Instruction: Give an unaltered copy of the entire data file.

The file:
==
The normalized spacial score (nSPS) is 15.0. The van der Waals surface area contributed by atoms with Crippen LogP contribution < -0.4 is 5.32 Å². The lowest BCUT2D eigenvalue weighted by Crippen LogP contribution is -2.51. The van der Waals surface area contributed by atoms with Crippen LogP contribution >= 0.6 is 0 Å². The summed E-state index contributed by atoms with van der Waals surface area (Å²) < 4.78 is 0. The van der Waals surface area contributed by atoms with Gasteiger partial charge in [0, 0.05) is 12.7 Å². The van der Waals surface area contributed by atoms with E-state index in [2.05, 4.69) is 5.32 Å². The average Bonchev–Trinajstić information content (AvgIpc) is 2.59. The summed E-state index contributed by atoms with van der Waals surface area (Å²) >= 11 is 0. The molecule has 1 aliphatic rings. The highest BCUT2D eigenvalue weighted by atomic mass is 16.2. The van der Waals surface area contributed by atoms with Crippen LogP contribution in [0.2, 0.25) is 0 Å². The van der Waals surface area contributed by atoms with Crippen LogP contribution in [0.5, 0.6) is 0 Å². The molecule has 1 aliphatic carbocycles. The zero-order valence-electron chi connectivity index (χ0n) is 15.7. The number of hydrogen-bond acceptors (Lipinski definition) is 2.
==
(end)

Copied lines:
The normalized spacial score (nSPS) is 15.0. The van der Waals surface area contributed by atoms with Crippen LogP contribution < -0.4 is 5.32 Å². The lowest BCUT2D eigenvalue weighted by Crippen LogP contribution is -2.51. The van der Waals surface area contributed by atoms with Crippen LogP contribution >= 0.6 is 0 Å². The summed E-state index contributed by atoms with van der Waals surface area (Å²) < 4.78 is 0. The van der Waals surface area contributed by atoms with Gasteiger partial charge in [0, 0.05) is 12.7 Å². The van der Waals surface area contributed by atoms with E-state index in [2.05, 4.69) is 5.32 Å². The average Bonchev–Trinajstić information content (AvgIpc) is 2.59. The summed E-state index contributed by atoms with van der Waals surface area (Å²) >= 11 is 0. The molecule has 1 aliphatic rings. The highest BCUT2D eigenvalue weighted by atomic mass is 16.2. The van der Waals surface area contributed by atoms with Crippen LogP contribution in [0.2, 0.25) is 0 Å². The van der Waals surface area contributed by atoms with Crippen LogP contribution in [0.5, 0.6) is 0 Å². The molecule has 1 aliphatic carbocycles. The zero-order valence-electron chi connectivity index (χ0n) is 15.7. The number of hydrogen-bond acceptors (Lipinski definition) is 2.